Our objective is to place better constraints on the minor element composition of the solar wind (SW) through the analysis of Genesis solar wind collectors. Because the SW samples the solar photosphere, the composition of which is thought to represent that of the solar nebula (Bochsler, 2000), we will investigate how SW chemistry compares with current estimates of bulk Solar System (e.g., Lodders, 2003; Palme and Jones, 2003) and solar photospheric chemical abundances (e.g. Asplund et al., 2006). Na has not yet been successfully measured in Genesis spacecraft collector arrays, but it is predicted to have a sufficiently high fluence for accurate measurements to be obtained by secondary ion mass spectrometry (SIMS) (1.1e11; Burnett et al., 2003). Our goal is to use SIMS to measure the Na elemental abundance in the Genesis diamondlike carbon (DLC) collector wafers, which are the only conducting Geneses array-wafer type suited to Na analysis (A. Jurewicz, oral communication). Previous reconnaissance measurements of Na were limited by surface contamination on the Genesis collectors (Burnett et al., 2007; A. Jurewicz; oral communication). We believe we can address this analytical challenge by beginning our SIMS depth profile analysis on the backside of mechanically and chemically thinned collector wafers. Backside depth profiling has recently been developed for analysis of Genesis Si collectors (Heber et al. 2010) to reduce the contribution of surface particulate contamination, and permit the analysis crater surface to achieve steady state conditions with regard to the secondary ion yields. Exposing the back side of the thinned collector surface will also allow us to internally-standardize our SIMS analyses using reference implants. This cannot be done from the front, as there is only one stable isotope of Na. The fluences of Ca and Cr will also be investigated in order to cross-check the results of our approach with results from other laboratories (c.f., Veryovkin et al., 2010a, b). That Ca and Cr are estimated to have relatively high fluences in the Genesis bulk collector wafers (1.2e11 and 2.6e10 atoms/cm2 respectively; Burnett et al., 2003) should also facilitate high precision analyses.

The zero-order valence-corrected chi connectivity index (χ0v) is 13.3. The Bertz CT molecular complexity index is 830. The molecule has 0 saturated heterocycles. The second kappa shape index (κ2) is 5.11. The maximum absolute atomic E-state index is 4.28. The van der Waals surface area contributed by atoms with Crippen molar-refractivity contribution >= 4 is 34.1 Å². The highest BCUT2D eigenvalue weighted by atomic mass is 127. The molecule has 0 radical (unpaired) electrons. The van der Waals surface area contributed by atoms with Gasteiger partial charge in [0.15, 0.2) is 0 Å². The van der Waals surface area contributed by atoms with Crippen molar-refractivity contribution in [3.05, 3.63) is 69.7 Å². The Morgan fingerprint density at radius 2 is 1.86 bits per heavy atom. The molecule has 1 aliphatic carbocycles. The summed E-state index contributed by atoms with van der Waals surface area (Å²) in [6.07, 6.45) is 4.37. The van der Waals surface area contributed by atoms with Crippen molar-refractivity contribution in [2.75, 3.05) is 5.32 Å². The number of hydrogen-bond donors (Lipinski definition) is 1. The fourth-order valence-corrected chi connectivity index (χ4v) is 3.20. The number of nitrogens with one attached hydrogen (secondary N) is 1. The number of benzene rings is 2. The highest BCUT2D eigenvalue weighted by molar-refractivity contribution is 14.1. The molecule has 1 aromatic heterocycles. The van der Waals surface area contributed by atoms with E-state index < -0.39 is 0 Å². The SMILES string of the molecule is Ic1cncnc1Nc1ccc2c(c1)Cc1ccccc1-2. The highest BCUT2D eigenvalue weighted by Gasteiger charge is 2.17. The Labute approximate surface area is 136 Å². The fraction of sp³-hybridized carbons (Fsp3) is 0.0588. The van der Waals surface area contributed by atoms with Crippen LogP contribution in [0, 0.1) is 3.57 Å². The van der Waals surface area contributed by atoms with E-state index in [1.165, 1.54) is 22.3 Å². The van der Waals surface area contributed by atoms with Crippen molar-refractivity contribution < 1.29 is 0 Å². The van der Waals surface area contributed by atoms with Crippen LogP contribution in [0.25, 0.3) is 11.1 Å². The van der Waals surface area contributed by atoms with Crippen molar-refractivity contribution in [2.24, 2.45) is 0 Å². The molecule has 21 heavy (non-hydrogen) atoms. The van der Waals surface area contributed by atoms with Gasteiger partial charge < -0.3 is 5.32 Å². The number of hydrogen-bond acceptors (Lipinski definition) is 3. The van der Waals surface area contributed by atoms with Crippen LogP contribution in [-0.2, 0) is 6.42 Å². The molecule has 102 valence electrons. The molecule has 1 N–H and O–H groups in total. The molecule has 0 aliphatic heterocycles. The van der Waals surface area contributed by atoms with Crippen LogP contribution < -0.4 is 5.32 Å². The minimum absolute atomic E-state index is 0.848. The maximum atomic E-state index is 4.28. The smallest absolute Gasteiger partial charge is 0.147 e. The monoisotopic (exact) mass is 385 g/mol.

|Effective start/end date||9/1/12 → 8/31/15|
- NASA: Goddard Space Flight Center: $89,385.00
Explore the research topics touched on by this project. These labels are generated based on the underlying awards/grants. Together they form a unique fingerprint.